Brackett Lyons – Aquatics Director – Vespers

I love a hello. A howdy. A sup. A how’s it going. Hellos are easy. If it’s been a long time they’re even better. Hugging someone you haven’t seen in too long. Instantly falling back into old routines and habits. That person can take you back to a time and place. They can fill you with memories long forgotten. I wish that life could be all hellos.

I remember when I was a camper there was nothing like that first day back in the div. All the fellas rolled up and saw who they were in cabin with. Who their councilors were. And by the time the last parent had driven off it was like no time had passed at all. We were back under the pines and life was simple and good once more. It was the best.

But with every hello comes a goodbye. It’s part of the contract. Nothing lasts forever. And at least for me, goodbyes are hard. I struggle to find the words when the ending finally comes. I remember leaving camp for the last time. I walked around unsure of what to say or how to say it. Camp had taught me so much. But it had yet to teach me how to say goodbye for good.

I knew it was the end of the line for many of the friendships I had fostered over the years. There would be no more hellos for so many of us. As I drifted around I jotted a few phone numbers down, hugged a couple of pals and ultimately decided it was easier to just get in the car and go.

Despite the hollow feeling this left me with, I continued this pattern for years. At birthday parties, or group hangouts I would often Irish Goodbye. Without a word I would depart and be gone before anyone knew it.

Those decisions still eat at me. There are people I wish were still in my life. People I wish I had closed the book with. But I left the last page unread. I knew an ending was coming and I pulled back. I chose the easy way out. I knew it was wrong and yet I did it anyway. I chose short term ease and now faced the long term guilt.

When I graduated college I fell into the familiar pattern. I said a couple small farewells but when I packed up my car and drove home there were many people I neglected to properly say goodbye to. People I would likely never see again.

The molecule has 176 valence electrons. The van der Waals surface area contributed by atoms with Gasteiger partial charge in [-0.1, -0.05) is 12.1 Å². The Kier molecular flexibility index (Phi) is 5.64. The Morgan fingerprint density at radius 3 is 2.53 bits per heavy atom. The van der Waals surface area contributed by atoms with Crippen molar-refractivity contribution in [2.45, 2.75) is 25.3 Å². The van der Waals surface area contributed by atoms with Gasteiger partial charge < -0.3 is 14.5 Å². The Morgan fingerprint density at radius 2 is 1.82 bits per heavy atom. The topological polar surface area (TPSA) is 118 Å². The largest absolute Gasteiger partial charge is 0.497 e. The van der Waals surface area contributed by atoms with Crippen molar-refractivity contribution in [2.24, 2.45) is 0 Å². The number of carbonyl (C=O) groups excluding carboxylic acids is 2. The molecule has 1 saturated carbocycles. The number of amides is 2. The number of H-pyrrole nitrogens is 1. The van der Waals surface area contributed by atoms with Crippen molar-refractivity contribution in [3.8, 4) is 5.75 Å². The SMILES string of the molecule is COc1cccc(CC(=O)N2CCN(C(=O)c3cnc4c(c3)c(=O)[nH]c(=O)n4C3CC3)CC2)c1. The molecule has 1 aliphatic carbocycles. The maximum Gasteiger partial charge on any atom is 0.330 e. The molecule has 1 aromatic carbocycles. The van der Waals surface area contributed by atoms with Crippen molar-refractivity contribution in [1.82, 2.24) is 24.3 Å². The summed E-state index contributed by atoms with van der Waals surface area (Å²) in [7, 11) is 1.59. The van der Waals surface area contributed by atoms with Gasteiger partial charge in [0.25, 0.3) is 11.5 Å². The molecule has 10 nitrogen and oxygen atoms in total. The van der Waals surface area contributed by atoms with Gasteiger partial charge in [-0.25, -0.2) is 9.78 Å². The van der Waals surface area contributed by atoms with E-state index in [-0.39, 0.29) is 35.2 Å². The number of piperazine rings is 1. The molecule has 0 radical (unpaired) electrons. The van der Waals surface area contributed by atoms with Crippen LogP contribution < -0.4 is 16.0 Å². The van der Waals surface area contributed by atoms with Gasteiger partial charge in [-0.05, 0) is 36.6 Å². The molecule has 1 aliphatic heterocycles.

But after I got home, something changed. I was fed up with myself and my actions. I decided things would be different this time. I picked up my phone and called or texted all of the people I had failed to say goodbye to in person. It didn’t erase the guilt entirely. But it got me on the right path.

Since then I have had many goodbyes. Some when I left Boston to come work at camp. Some when my friends left camp after last summer and I stayed behind. Others were the final goodbye to a loved one. All of them were painful. All of them felt a little awkward. But I do not lament a single one. The chapter of my life that each of those people occupied feels complete, finished, and without loose ends.  

The shadows have grown long on this session. Before you know it they will be long on this summer. It is later than you think. But it is not too late. If you are like me and too often you find yourself standing on the edge and walking back, I urge you to take the plunge. Life is filled with regrets. Saying goodbye to your friends will never be one of them.

If there is someone here, or across the lake that has impacted you this summer, they deserve a goodbye. Go up to them, give them a hug and tell them what their friendship meant this year on the lake. Endings are hard, but they are necessary. Read that last page. Close the book. You won’t regret it.